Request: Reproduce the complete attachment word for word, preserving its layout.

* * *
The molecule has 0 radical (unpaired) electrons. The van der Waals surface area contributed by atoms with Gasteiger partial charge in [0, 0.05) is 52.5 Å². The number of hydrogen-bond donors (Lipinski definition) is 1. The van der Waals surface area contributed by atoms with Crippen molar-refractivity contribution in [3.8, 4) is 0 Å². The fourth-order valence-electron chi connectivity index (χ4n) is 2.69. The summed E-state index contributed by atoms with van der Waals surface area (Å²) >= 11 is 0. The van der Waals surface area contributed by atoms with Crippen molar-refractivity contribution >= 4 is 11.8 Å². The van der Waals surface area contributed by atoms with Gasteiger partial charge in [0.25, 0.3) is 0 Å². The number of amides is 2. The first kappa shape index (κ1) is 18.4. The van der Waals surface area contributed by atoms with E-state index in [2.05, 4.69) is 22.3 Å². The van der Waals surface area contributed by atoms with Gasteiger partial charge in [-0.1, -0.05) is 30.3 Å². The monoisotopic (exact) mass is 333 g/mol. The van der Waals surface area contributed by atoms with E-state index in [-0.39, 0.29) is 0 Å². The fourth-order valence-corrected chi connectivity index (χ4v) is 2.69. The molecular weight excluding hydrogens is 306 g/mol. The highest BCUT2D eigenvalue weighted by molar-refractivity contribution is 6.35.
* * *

The molecule has 0 radical (unpaired) electrons. The van der Waals surface area contributed by atoms with Gasteiger partial charge in [0, 0.05) is 52.5 Å². The number of hydrogen-bond donors (Lipinski definition) is 1. The van der Waals surface area contributed by atoms with Crippen molar-refractivity contribution in [3.8, 4) is 0 Å². The fourth-order valence-electron chi connectivity index (χ4n) is 2.69. The summed E-state index contributed by atoms with van der Waals surface area (Å²) >= 11 is 0. The van der Waals surface area contributed by atoms with Crippen molar-refractivity contribution >= 4 is 11.8 Å². The van der Waals surface area contributed by atoms with Gasteiger partial charge in [0.25, 0.3) is 0 Å². The number of amides is 2. The first kappa shape index (κ1) is 18.4. The van der Waals surface area contributed by atoms with E-state index in [2.05, 4.69) is 22.3 Å². The van der Waals surface area contributed by atoms with Gasteiger partial charge in [-0.1, -0.05) is 30.3 Å². The monoisotopic (exact) mass is 333 g/mol. The van der Waals surface area contributed by atoms with E-state index in [-0.39, 0.29) is 0 Å². The fourth-order valence-corrected chi connectivity index (χ4v) is 2.69. The molecular weight excluding hydrogens is 306 g/mol. The highest BCUT2D eigenvalue weighted by molar-refractivity contribution is 6.35.